Little Oswald Cobley was heading home through the woods from his school in the village of Ballykenny. He whistled happily and swung his school bag, looking forward to telling his mother how he and his classmates had formed a ‘band’ in the music lesson, playing on pots and pans from the kitchens, whilst their teacher, Mr. Dumderry, had accompanied them on the bagpipes, to the squawking of the school parrot, Spike.
Suddenly, he was startled by the appearance of an old lady dressed in black. She had a long beaky nose with a conspicuous wart on the end and several long hairs growing from her chin. She held a plate containing a cake and gave a smile, showing two large gaps among her crooked teeth. “Hello, young man, I expect you’re hungry after a long day at school. Try a piece of my cake, freshly baked today!”
Oswald remembered his mother’s advice. “Never accept food from strangers.”
“Why not mother?” he’d asked.
“Well, if you buy it from Mr. Barmwell, the baker, you know he will have checked the ingredients and made sure they were all tip-top and wholesome. If you buy food from a shop, well they have important people who will have made sure the food is healthy and safe to eat.”
“But a stranger, well, they could have put poison in it, or worse!”
Oswald scratched his head. “What’s worse than poison!”
“Ah, well, there are potions that would turn you into a giant cockroach, or make your arms shrink to nothing, or turn everything you say into a scream of pain, or ….”
“No, I won’t mother,” Oswald interrupted hastily, not wishing to hear further horrors.
But now the wicked witch, for such was she, held out a crumb from the most delicious-looking cake Oswald had ever seen.
“My mother said I mustn’t accept food from strangers.”
“Ah, one little crumb can’t do any harm, surely?”
Oswald, hesitated, then took the crumb from the old woman’s wrinkled hand and popped it into his mouth. “Mmm. This is gorgeous!”
“Here, have some more, young sir.” The witch handed over a slice which Oswald snatched from her hand, quickly stuffing as much of it into his mouth as he could.
The following morning, Oswald’s mother let out a scream when she went to wake her son. For sticking out some distance beyond the bottom of the bed were Oswald’s feet!
“What’s the matter, mother?” cried Oswald, springing out of bed and knocking his head on the ceiling.
“Oh, my son, you have turned into a giant in the night! Did you take food from a stranger?”
Oswald looked down on his mother, feeling sheepish. “Just a slice of cake, mother. A very delicious cake!” His mouth watered at the memory.
“Wait, I will fetch the priest, he will know what to do!”
But the priest didn’t know what to do and after a few days Oswald was as tall as his parent’s house. He could no longer go to school or read books so the teachers rigged up a projector and a giant screen on which they projected his homework.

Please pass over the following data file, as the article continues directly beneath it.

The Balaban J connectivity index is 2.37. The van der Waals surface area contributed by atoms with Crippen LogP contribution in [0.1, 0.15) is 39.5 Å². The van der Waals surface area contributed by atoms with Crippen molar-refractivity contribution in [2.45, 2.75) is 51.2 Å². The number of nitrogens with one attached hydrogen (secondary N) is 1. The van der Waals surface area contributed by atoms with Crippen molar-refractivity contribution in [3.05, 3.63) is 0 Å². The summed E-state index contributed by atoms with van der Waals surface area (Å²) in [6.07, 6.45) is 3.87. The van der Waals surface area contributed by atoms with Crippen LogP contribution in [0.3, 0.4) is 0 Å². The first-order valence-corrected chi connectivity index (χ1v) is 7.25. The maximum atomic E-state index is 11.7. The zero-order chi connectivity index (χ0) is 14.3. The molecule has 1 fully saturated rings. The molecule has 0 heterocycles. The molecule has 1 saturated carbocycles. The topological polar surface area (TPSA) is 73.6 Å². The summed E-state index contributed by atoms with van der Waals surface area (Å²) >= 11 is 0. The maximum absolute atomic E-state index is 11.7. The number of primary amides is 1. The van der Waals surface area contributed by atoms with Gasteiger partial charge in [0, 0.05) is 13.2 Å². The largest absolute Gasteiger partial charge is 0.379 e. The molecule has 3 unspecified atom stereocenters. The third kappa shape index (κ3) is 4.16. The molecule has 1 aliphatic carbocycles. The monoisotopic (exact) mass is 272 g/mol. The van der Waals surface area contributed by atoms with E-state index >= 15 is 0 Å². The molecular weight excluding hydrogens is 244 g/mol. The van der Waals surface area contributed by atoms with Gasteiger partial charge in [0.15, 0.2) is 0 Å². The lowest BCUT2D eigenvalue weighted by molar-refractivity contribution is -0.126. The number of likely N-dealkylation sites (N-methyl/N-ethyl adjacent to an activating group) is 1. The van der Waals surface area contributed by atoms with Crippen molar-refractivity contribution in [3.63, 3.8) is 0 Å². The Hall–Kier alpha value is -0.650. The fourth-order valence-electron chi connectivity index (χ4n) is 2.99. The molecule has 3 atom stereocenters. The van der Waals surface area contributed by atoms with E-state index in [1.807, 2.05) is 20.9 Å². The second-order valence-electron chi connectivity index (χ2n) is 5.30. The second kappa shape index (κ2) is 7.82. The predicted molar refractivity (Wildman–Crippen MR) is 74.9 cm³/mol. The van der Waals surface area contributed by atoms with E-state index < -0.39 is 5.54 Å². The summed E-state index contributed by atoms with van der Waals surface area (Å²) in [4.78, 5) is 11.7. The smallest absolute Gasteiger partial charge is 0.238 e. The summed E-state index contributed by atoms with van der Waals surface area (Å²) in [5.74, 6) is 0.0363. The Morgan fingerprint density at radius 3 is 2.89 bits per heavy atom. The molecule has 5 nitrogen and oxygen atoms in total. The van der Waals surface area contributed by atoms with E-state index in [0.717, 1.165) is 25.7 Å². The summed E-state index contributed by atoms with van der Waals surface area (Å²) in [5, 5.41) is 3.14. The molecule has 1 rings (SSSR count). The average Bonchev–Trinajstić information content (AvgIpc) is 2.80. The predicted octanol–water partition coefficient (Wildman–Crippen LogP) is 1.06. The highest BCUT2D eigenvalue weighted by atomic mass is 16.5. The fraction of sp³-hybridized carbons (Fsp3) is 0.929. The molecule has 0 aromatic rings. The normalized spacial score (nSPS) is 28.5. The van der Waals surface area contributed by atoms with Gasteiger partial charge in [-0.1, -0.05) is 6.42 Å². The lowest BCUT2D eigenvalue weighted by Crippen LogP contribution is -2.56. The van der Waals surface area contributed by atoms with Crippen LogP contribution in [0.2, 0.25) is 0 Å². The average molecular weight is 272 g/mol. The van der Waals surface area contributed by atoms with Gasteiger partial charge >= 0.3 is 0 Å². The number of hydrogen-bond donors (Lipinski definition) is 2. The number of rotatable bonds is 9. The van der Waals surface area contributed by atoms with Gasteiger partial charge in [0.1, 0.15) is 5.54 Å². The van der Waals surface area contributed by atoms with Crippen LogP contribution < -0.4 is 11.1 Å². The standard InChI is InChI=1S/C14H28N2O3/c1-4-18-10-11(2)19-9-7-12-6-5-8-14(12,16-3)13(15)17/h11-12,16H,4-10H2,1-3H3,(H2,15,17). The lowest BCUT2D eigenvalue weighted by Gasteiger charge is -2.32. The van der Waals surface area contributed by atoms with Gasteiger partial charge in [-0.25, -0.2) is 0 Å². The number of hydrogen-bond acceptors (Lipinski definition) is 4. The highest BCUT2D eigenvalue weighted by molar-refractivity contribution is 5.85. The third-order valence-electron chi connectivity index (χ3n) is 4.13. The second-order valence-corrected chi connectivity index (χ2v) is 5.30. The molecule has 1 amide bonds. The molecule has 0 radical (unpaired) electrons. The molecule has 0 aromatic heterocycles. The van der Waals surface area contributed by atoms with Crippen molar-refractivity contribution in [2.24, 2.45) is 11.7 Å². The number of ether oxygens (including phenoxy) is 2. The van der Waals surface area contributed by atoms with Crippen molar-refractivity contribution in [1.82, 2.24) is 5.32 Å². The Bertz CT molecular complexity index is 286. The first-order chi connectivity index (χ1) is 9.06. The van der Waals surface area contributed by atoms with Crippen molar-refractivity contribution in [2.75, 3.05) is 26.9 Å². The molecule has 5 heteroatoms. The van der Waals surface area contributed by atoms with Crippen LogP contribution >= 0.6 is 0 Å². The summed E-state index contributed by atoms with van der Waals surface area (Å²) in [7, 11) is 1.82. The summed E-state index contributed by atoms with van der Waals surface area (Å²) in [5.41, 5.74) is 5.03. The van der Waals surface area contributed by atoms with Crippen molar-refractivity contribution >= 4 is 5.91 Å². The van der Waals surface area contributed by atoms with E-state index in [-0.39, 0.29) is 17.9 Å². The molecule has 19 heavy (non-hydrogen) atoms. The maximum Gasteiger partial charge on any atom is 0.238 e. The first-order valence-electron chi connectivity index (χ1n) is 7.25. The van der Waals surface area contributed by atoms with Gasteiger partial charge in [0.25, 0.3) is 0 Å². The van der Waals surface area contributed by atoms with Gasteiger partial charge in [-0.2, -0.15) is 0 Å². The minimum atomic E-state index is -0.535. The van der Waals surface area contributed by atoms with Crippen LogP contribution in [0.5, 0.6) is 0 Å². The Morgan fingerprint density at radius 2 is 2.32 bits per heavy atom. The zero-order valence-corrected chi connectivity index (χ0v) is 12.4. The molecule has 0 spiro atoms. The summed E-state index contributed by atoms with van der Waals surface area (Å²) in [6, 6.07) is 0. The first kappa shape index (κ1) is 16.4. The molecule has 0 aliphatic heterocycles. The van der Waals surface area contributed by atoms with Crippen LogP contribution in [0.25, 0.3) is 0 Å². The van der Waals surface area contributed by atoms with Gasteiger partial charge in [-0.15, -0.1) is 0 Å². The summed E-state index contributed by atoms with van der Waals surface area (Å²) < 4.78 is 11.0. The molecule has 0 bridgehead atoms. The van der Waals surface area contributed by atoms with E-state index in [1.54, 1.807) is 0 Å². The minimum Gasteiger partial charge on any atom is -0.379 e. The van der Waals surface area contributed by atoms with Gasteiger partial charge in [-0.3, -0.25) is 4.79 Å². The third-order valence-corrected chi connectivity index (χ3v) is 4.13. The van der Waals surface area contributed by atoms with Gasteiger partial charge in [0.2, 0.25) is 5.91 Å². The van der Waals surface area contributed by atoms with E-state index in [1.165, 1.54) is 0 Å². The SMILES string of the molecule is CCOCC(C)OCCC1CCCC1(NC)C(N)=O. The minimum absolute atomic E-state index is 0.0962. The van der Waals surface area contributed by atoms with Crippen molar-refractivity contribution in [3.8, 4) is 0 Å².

But Oswald grew and grew. Soon he was the height of two houses, then three houses, then four.
To eat, Oswald had to lie down in the meadow and large quantities of cooked food were dropped into his mouth by helicopter. But before long, he couldn’t lie in the meadow without crushing nearby houses with his enormous feet. He could no longer wear shoes or normal clothes, just a robe made from huge sheets.
So, he would feel cold and this made him angry. He would stamp around, crushing cars and buildings with his bare feet, and shouting so loudly it would burst people’s eardrums.
“What shall we do, sir?” The Head of the Army asked the Prime Minister.
“Well, I’m sorry to say, Oswald has become a menace. Even when he’s in a good mood he’s accidentally squashing people and knocking buildings down. There aren’t many places left in England where he can go without destroying things.”
“Well, how about sending him to Scotland, sir?”
“Yes, that would be good, there are miles and miles of moors and mountains and it wouldn’t matter if he crushed a few sheep with those gigantic feet.”
But getting him there was the problem. Oswald had grown to the size of a small skyscraper and a fleet of helicopters was now required to bring cooked animal carcasses, truckloads of vegetables and barrels of water to his mouth.
However, Oswald had other ideas. He had grown and grown until, at the age of eight, and a height of half a mile, he was the tallest, naughtiest, and most destructive child in the world – and then some!
Although gigantic, he still had a child’s sense of humour, so took pleasure in squatting and depositing steaming, smelly turds, a block long, onto roads, causing major tailbacks around the country.
Likewise, he enjoyed spraying huge showers of urine, which cascaded down onto shops, houses and office blocks alike, soaking unlucky passersby.
He was too big to wear clothes and although only a child, his penis was now forty feet long which caused embarrassment and amusement in equal proportions as he strode around the country, causing minor earthquakes wherever he went.